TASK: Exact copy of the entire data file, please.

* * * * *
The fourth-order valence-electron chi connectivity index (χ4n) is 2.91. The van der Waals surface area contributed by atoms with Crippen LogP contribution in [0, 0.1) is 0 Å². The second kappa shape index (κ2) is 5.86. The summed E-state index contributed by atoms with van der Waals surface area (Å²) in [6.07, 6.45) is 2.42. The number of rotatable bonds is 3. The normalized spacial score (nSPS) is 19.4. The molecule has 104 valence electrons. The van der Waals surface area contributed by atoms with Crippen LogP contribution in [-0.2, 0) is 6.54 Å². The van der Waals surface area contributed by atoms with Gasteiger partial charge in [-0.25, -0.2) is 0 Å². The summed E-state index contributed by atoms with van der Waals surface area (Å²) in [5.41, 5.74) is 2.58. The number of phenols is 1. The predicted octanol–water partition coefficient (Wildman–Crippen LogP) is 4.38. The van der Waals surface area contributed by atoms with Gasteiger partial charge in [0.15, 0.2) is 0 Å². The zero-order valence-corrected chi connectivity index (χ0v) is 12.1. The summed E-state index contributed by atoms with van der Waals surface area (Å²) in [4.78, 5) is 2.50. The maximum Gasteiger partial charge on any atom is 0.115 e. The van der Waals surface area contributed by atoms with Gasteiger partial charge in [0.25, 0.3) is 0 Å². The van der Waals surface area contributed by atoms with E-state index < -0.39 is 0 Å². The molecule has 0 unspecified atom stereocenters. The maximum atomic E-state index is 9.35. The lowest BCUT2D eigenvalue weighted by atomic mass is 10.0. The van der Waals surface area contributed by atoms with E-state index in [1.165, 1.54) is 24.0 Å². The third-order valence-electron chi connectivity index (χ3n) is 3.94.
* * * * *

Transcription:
The fourth-order valence-electron chi connectivity index (χ4n) is 2.91. The van der Waals surface area contributed by atoms with Crippen LogP contribution in [0, 0.1) is 0 Å². The second kappa shape index (κ2) is 5.86. The summed E-state index contributed by atoms with van der Waals surface area (Å²) in [6.07, 6.45) is 2.42. The number of rotatable bonds is 3. The normalized spacial score (nSPS) is 19.4. The molecule has 104 valence electrons. The van der Waals surface area contributed by atoms with Crippen LogP contribution in [-0.2, 0) is 6.54 Å². The van der Waals surface area contributed by atoms with Gasteiger partial charge in [-0.25, -0.2) is 0 Å². The summed E-state index contributed by atoms with van der Waals surface area (Å²) in [5.41, 5.74) is 2.58. The number of phenols is 1. The predicted octanol–water partition coefficient (Wildman–Crippen LogP) is 4.38. The van der Waals surface area contributed by atoms with Gasteiger partial charge in [0.15, 0.2) is 0 Å². The zero-order valence-corrected chi connectivity index (χ0v) is 12.1. The summed E-state index contributed by atoms with van der Waals surface area (Å²) in [4.78, 5) is 2.50. The maximum Gasteiger partial charge on any atom is 0.115 e. The van der Waals surface area contributed by atoms with Gasteiger partial charge in [0.25, 0.3) is 0 Å². The van der Waals surface area contributed by atoms with E-state index < -0.39 is 0 Å². The molecule has 0 unspecified atom stereocenters. The maximum atomic E-state index is 9.35. The lowest BCUT2D eigenvalue weighted by atomic mass is 10.0. The van der Waals surface area contributed by atoms with E-state index in [1.165, 1.54) is 24.0 Å². The third-order valence-electron chi connectivity index (χ3n) is 3.94.